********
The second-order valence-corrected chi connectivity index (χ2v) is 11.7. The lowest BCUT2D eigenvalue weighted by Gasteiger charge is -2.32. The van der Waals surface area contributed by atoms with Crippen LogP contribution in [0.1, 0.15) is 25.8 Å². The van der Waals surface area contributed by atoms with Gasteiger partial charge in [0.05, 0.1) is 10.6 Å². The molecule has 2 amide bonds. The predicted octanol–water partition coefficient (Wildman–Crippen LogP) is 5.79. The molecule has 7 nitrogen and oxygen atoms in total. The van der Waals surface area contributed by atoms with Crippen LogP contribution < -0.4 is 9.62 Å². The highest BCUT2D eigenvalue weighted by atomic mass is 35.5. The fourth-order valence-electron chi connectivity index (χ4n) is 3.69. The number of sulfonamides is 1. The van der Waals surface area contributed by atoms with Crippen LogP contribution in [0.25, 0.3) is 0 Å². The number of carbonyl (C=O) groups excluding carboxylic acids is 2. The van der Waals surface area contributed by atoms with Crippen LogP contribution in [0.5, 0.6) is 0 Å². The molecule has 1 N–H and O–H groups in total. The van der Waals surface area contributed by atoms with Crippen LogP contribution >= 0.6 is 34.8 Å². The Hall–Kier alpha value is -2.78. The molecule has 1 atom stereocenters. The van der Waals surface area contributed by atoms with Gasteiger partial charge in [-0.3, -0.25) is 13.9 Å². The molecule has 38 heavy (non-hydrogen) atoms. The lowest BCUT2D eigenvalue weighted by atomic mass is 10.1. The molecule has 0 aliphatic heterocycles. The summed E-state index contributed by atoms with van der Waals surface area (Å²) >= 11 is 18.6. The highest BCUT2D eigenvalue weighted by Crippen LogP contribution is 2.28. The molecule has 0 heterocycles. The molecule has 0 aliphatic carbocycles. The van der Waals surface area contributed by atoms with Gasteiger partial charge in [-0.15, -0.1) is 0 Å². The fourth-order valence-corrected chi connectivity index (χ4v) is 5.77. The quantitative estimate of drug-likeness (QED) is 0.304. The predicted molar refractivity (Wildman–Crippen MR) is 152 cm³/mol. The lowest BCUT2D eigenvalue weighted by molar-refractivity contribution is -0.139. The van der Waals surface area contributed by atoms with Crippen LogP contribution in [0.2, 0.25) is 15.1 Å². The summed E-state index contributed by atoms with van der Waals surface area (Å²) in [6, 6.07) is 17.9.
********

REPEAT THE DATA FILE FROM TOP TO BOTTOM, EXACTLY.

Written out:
The second-order valence-corrected chi connectivity index (χ2v) is 11.7. The lowest BCUT2D eigenvalue weighted by Gasteiger charge is -2.32. The van der Waals surface area contributed by atoms with Crippen LogP contribution in [0.1, 0.15) is 25.8 Å². The van der Waals surface area contributed by atoms with Gasteiger partial charge in [0.05, 0.1) is 10.6 Å². The molecule has 2 amide bonds. The predicted octanol–water partition coefficient (Wildman–Crippen LogP) is 5.79. The molecule has 7 nitrogen and oxygen atoms in total. The van der Waals surface area contributed by atoms with Crippen LogP contribution < -0.4 is 9.62 Å². The highest BCUT2D eigenvalue weighted by atomic mass is 35.5. The fourth-order valence-electron chi connectivity index (χ4n) is 3.69. The number of sulfonamides is 1. The van der Waals surface area contributed by atoms with Crippen LogP contribution in [0.25, 0.3) is 0 Å². The number of carbonyl (C=O) groups excluding carboxylic acids is 2. The van der Waals surface area contributed by atoms with Crippen LogP contribution in [0.5, 0.6) is 0 Å². The molecule has 1 N–H and O–H groups in total. The van der Waals surface area contributed by atoms with Crippen LogP contribution >= 0.6 is 34.8 Å². The Hall–Kier alpha value is -2.78. The molecule has 1 atom stereocenters. The van der Waals surface area contributed by atoms with Gasteiger partial charge in [-0.3, -0.25) is 13.9 Å². The molecule has 38 heavy (non-hydrogen) atoms. The lowest BCUT2D eigenvalue weighted by atomic mass is 10.1. The molecule has 0 aliphatic heterocycles. The summed E-state index contributed by atoms with van der Waals surface area (Å²) >= 11 is 18.6. The highest BCUT2D eigenvalue weighted by Crippen LogP contribution is 2.28. The molecule has 0 heterocycles. The molecule has 0 aliphatic carbocycles. The van der Waals surface area contributed by atoms with Gasteiger partial charge in [-0.15, -0.1) is 0 Å². The fourth-order valence-corrected chi connectivity index (χ4v) is 5.77. The quantitative estimate of drug-likeness (QED) is 0.304. The predicted molar refractivity (Wildman–Crippen MR) is 152 cm³/mol. The lowest BCUT2D eigenvalue weighted by molar-refractivity contribution is -0.139. The van der Waals surface area contributed by atoms with Crippen LogP contribution in [0.2, 0.25) is 15.1 Å². The summed E-state index contributed by atoms with van der Waals surface area (Å²) in [6, 6.07) is 17.9.